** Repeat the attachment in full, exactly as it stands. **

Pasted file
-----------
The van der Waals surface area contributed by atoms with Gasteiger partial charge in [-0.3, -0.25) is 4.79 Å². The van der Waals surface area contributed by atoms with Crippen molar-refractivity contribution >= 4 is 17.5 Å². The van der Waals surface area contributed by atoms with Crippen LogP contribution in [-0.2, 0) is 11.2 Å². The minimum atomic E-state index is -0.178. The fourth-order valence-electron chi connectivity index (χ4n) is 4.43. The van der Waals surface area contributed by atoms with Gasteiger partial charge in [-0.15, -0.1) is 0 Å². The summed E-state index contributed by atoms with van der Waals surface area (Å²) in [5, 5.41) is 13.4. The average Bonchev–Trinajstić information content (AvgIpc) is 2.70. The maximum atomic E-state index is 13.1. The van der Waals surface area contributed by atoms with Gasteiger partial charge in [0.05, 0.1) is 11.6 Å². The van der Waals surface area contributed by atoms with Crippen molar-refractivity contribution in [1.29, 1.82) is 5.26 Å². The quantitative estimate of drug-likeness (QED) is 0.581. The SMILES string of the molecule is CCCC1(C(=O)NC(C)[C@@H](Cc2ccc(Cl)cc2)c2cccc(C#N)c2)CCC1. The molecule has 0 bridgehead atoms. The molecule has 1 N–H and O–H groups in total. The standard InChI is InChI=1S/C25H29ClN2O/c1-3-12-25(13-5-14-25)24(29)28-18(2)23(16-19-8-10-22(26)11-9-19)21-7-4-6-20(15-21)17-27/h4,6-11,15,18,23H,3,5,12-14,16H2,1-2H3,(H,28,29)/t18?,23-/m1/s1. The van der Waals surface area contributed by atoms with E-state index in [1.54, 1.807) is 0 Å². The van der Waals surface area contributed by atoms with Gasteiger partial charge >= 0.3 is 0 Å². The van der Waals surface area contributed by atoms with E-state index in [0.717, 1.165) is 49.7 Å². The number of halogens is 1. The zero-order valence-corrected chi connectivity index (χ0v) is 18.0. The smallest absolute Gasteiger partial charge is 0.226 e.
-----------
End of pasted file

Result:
The van der Waals surface area contributed by atoms with Gasteiger partial charge in [-0.3, -0.25) is 4.79 Å². The van der Waals surface area contributed by atoms with Crippen molar-refractivity contribution >= 4 is 17.5 Å². The van der Waals surface area contributed by atoms with Crippen LogP contribution in [-0.2, 0) is 11.2 Å². The minimum atomic E-state index is -0.178. The fourth-order valence-electron chi connectivity index (χ4n) is 4.43. The van der Waals surface area contributed by atoms with Gasteiger partial charge in [-0.15, -0.1) is 0 Å². The summed E-state index contributed by atoms with van der Waals surface area (Å²) in [5, 5.41) is 13.4. The average Bonchev–Trinajstić information content (AvgIpc) is 2.70. The maximum atomic E-state index is 13.1. The van der Waals surface area contributed by atoms with Gasteiger partial charge in [0.05, 0.1) is 11.6 Å². The van der Waals surface area contributed by atoms with Crippen molar-refractivity contribution in [1.29, 1.82) is 5.26 Å². The quantitative estimate of drug-likeness (QED) is 0.581. The SMILES string of the molecule is CCCC1(C(=O)NC(C)[C@@H](Cc2ccc(Cl)cc2)c2cccc(C#N)c2)CCC1. The molecule has 0 bridgehead atoms. The molecule has 1 N–H and O–H groups in total. The standard InChI is InChI=1S/C25H29ClN2O/c1-3-12-25(13-5-14-25)24(29)28-18(2)23(16-19-8-10-22(26)11-9-19)21-7-4-6-20(15-21)17-27/h4,6-11,15,18,23H,3,5,12-14,16H2,1-2H3,(H,28,29)/t18?,23-/m1/s1. The van der Waals surface area contributed by atoms with E-state index in [1.54, 1.807) is 0 Å². The van der Waals surface area contributed by atoms with Gasteiger partial charge >= 0.3 is 0 Å². The van der Waals surface area contributed by atoms with E-state index in [0.717, 1.165) is 49.7 Å². The number of halogens is 1. The zero-order valence-corrected chi connectivity index (χ0v) is 18.0. The smallest absolute Gasteiger partial charge is 0.226 e.